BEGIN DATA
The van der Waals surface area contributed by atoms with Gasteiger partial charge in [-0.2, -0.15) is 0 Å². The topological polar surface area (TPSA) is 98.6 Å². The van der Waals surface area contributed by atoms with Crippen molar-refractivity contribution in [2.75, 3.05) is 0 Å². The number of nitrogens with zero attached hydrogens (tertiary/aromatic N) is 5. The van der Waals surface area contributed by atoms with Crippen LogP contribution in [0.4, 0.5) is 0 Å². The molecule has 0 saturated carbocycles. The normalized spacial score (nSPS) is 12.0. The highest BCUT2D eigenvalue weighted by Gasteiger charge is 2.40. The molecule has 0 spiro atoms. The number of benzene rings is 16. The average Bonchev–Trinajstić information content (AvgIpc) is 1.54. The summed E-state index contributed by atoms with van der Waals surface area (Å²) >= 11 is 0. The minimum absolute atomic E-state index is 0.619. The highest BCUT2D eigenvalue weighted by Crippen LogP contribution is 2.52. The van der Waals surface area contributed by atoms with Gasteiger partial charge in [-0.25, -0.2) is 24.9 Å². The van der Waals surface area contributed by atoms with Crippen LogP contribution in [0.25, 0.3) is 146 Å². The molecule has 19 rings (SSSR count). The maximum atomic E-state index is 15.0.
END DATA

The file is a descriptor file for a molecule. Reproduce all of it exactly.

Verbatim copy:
The van der Waals surface area contributed by atoms with Gasteiger partial charge in [-0.2, -0.15) is 0 Å². The topological polar surface area (TPSA) is 98.6 Å². The van der Waals surface area contributed by atoms with Crippen molar-refractivity contribution in [2.75, 3.05) is 0 Å². The number of nitrogens with zero attached hydrogens (tertiary/aromatic N) is 5. The van der Waals surface area contributed by atoms with Crippen LogP contribution in [0.4, 0.5) is 0 Å². The molecule has 0 saturated carbocycles. The normalized spacial score (nSPS) is 12.0. The highest BCUT2D eigenvalue weighted by Gasteiger charge is 2.40. The molecule has 0 spiro atoms. The number of benzene rings is 16. The average Bonchev–Trinajstić information content (AvgIpc) is 1.54. The summed E-state index contributed by atoms with van der Waals surface area (Å²) >= 11 is 0. The minimum absolute atomic E-state index is 0.619. The highest BCUT2D eigenvalue weighted by Crippen LogP contribution is 2.52. The van der Waals surface area contributed by atoms with Gasteiger partial charge in [-0.25, -0.2) is 24.9 Å². The van der Waals surface area contributed by atoms with Crippen LogP contribution in [0.25, 0.3) is 146 Å². The molecule has 19 rings (SSSR count). The maximum atomic E-state index is 15.0.